“We appreciate the patience of all Oregonians and businesses with this temporary suspension of rules, which now allow for self-service at Oregon gas stations,” said Walker. “These changes provide station operators flexibility to manage their operations and help to make refueling safer for both customers and service station attendants, while keeping stations open at a critical time when COVID-19 is impacting gas retailers who serve our many essential workers statewide.”
The change allows station attendants to help these customers while avoiding face-to-face, hand-to-hand contact. It also applies physical distancing measures. Attendants will continue to sanitize equipment and fuel nozzles and continue to help customers with their refueling as needed.
Self-service is not mandatory, but having it as an option allows some gas stations to continue their operations with less staff and allows Oregonians who have to travel to still drive without concern they may not be able to find gas.
Unattended self-service is permitted when a gas station owner exhausts all staffing options. Stations that do not have an attendant on duty are required to post safety signs for physical distancing and instructions showing customers how to operate a fuel pump correctly.
The City of Grants Pass recognizes that residents utilize the open burn window to dispose of woody vegetation that has accumulated throughout the winter months.
However, it’s important to weigh possible effects on the wider community. Smoke from fires during the current pandemic may result in the following negative consequences for the public and first responders:
- Smoke inhalation can cause upper respiratory symptoms, which could be incorrectly attributed to COVID-19, leading to unnecessary testing or self-isolation.
- Exposure to smoke and other forms of air pollution can increase the risk of contracting an infectious respiratory disease such as COVID-19, increase the severity of existing respiratory infections, and worsen underlying chronic respiratory conditions.
- There is a severe shortage of personal protective equipment to reduce smoke exposure at this time.
- First responders are on a heightened level of response to COVID-19 and reducing calls for smoke investigation and escaped open burns keeps resources available.
COVID-19 affects the respiratory system. Fever, cough and difficulty breathing are the most common symptoms. While some people with COVID-19 are hospitalized, most patients recover at home, where smoke from a nearby outdoor burn could worsen their condition. To avoid additional health impacts, the Oregon State Fire Marshal has asked all people in Oregon to voluntarily refrain from conducting outdoor burning activities until further notice. We have elected to follow their guidance.
The City of Grants Pass encourages the public to compost, chip or take your yard debris to a recycling center. You can also contact your sanitation service for a green waste container.
- Republic Services 541-479-3371
- Southern Oregon Sanitation 541-479-5335
Please contact the Fire Prevention Bureau for questions. They may be reached Monday through Friday, 8:00 AM to 5:00 PM (closed for lunch from 12:00 PM until 1:00 PM). Offices are closed to in-person contacts due to COVID-19.
SALEM, OR—The State of Oregon received a shipment of personal protective equipment (PPE) from the U.S. Agency for International Development (USAID) today, replenishing the state’s stockpiles of critically needed N95 masks and other PPE.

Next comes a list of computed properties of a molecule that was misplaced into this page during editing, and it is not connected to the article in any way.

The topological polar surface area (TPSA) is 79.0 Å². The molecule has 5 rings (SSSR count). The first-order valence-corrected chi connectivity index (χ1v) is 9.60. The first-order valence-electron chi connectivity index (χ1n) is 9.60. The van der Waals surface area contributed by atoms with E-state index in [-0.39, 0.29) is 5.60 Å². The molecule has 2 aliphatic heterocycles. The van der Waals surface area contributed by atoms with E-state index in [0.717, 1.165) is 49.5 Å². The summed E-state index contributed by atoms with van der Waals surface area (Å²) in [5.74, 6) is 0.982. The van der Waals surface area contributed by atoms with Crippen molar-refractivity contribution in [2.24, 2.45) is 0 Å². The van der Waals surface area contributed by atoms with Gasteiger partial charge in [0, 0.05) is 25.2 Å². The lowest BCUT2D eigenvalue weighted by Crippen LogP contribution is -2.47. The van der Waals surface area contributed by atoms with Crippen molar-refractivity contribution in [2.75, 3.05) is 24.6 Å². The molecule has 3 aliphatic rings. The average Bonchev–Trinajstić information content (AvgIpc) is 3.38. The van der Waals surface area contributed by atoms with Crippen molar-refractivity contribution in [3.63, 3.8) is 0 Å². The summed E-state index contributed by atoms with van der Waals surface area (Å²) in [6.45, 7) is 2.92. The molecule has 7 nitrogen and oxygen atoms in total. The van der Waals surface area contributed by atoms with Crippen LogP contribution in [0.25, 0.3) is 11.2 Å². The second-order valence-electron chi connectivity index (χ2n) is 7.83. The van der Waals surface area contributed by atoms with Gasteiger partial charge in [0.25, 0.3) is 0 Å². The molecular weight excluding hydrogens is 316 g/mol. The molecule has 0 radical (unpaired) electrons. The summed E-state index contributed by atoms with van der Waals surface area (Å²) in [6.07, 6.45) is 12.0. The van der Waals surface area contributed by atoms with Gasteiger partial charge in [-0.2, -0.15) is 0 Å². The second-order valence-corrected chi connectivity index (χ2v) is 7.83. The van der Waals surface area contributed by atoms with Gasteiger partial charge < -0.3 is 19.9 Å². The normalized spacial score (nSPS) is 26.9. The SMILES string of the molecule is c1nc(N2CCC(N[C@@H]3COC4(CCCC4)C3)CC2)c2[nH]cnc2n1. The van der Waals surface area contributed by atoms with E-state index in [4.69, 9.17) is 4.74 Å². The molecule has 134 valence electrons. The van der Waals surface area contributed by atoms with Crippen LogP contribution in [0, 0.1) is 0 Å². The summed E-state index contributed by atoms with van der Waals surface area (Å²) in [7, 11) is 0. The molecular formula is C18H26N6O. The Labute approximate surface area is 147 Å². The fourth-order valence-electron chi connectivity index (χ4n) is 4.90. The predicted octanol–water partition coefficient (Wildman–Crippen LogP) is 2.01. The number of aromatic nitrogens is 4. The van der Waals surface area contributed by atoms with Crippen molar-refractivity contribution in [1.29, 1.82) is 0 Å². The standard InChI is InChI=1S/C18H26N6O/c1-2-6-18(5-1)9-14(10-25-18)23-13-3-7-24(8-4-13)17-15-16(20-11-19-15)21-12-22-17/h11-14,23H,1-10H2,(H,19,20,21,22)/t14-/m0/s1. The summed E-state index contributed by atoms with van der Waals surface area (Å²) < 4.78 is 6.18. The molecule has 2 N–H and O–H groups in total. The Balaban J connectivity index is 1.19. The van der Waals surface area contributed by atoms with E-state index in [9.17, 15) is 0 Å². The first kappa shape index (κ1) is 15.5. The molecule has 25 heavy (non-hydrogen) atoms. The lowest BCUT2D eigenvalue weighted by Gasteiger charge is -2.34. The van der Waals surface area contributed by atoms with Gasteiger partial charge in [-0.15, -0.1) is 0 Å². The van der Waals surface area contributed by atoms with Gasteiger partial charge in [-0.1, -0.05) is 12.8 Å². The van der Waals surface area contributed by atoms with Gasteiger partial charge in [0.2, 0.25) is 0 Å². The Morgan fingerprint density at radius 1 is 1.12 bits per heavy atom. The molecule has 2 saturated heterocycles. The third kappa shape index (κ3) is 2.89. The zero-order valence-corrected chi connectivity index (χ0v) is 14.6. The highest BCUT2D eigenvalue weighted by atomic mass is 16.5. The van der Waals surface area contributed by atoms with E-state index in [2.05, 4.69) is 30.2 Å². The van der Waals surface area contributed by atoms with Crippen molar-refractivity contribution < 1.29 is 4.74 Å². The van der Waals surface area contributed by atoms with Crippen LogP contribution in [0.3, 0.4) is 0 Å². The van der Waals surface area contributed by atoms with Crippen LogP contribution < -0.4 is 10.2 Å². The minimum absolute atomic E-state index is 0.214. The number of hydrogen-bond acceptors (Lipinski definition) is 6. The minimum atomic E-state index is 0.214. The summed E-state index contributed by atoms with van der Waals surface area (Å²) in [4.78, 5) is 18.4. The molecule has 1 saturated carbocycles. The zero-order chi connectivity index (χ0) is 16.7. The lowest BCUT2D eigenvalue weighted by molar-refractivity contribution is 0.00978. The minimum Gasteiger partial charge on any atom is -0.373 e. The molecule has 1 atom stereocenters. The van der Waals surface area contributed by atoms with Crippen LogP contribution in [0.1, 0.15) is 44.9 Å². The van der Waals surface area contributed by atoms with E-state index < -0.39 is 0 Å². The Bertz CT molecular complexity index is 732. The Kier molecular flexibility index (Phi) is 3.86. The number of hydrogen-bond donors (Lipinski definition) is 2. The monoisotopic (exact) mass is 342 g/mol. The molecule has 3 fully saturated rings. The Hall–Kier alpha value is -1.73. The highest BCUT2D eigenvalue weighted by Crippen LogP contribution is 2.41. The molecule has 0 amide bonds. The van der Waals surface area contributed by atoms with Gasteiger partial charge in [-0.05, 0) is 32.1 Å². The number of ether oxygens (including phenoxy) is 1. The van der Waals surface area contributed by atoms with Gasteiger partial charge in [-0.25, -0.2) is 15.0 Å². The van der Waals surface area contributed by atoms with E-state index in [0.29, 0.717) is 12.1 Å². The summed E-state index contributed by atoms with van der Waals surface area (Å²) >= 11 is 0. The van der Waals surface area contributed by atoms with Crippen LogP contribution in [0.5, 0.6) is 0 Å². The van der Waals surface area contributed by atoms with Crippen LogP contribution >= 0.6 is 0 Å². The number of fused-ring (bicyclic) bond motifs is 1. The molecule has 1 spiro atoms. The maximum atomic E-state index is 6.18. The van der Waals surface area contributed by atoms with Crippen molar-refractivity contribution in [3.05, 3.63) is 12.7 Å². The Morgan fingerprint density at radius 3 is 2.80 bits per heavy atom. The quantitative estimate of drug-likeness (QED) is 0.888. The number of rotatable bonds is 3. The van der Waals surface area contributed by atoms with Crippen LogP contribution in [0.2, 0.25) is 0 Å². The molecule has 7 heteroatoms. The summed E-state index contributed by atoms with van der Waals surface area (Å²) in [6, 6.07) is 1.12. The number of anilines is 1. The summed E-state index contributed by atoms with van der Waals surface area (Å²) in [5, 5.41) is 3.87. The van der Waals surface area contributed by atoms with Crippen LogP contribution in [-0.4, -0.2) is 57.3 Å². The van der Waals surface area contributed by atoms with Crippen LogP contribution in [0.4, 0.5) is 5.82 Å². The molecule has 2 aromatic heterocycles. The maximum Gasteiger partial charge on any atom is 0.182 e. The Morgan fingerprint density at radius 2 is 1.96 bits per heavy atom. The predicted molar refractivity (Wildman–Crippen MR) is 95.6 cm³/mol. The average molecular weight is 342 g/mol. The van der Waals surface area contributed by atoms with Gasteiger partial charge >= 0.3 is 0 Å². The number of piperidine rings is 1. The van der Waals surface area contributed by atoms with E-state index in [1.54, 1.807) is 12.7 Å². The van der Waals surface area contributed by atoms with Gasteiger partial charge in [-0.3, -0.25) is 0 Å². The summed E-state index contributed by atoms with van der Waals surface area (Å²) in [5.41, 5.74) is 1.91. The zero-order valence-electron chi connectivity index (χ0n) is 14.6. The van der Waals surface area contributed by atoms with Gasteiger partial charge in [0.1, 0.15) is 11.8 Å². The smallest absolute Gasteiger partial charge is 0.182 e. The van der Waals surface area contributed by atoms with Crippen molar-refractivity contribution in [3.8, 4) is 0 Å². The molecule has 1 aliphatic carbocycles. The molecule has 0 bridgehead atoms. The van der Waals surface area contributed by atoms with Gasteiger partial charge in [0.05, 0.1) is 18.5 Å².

Masks, face shields, gloves and other PPE are vital tools in the state’s ability to combat the ongoing COVID-19 pandemic, and help ensure frontline health care workers have the equipment they need to stay safe.
The shipment of 78 pallets includes N95 masks, scrubs, coveralls, and face shields.
The materials will need to go through the inventory process before the state can report exact totals, but the state expects approximately 150,000 N95 masks, 2,500 scrubs pants, 2,000 scrubs tops, 250 coveralls, and nearly 67,000 face shields. The PPE distribution center in Wilsonville will ship the equipment to Oregon counties in need.
The PPE was procured from USAID’s Office of U.S. Foreign Disaster Assistance warehouse based in Dubai. The U.S. has not utilized materials from this stockpile for a domestic emergency since Hurricane Katrina in 2005.
Today is a good day to reach out
It’s natural to struggle during this time of increased isolation, and we want to encourage you to reach out today.
Whether that’s reaching out to check on someone by sending a text message, making a phone call, or writing a letter, we can all help make someone’s day better. You can also reach out to your favorite non-profit organization to see what kind of financial or volunteer support they need at this time.
Reaching out can also mean reaching out for help. There are many resources that are available to help support you during this crisis. While we know physical distancing is an important strategy to slow the spread of COVID-19, we all need connection. Let’s support each other.
The Oregon Department of Human Services and Oregon Health Authority have launched a multi-agency support team to assess the needs of long-term care facilities experiencing increased COVID-19 cases and help them access resources to help prevent the spread of COVID-19 to residents and staff.
The new team is built on DHS and OHA’s ongoing efforts and provides for stronger coordination in providing both intervention and support. As part of this work, the state is beginning to contract with facilities to develop additional capacity to safely treat COVID-19 patients.
“COVID-19 already has had a significant impact on Oregonians in long-term care facilities,” said Fariborz Pakseresht, director of DHS. “We are saddened by the tragedies that have occurred, and our thoughts are with all the residents, staff and families who have been affected.” DHS and OHA entered a new data sharing arrangement that will allow them to better monitor incidences of the virus at long-term care facilities statewide and share status updates with the public. An initial report from this data shows nine long-term care facilities have five confirmed cases or more.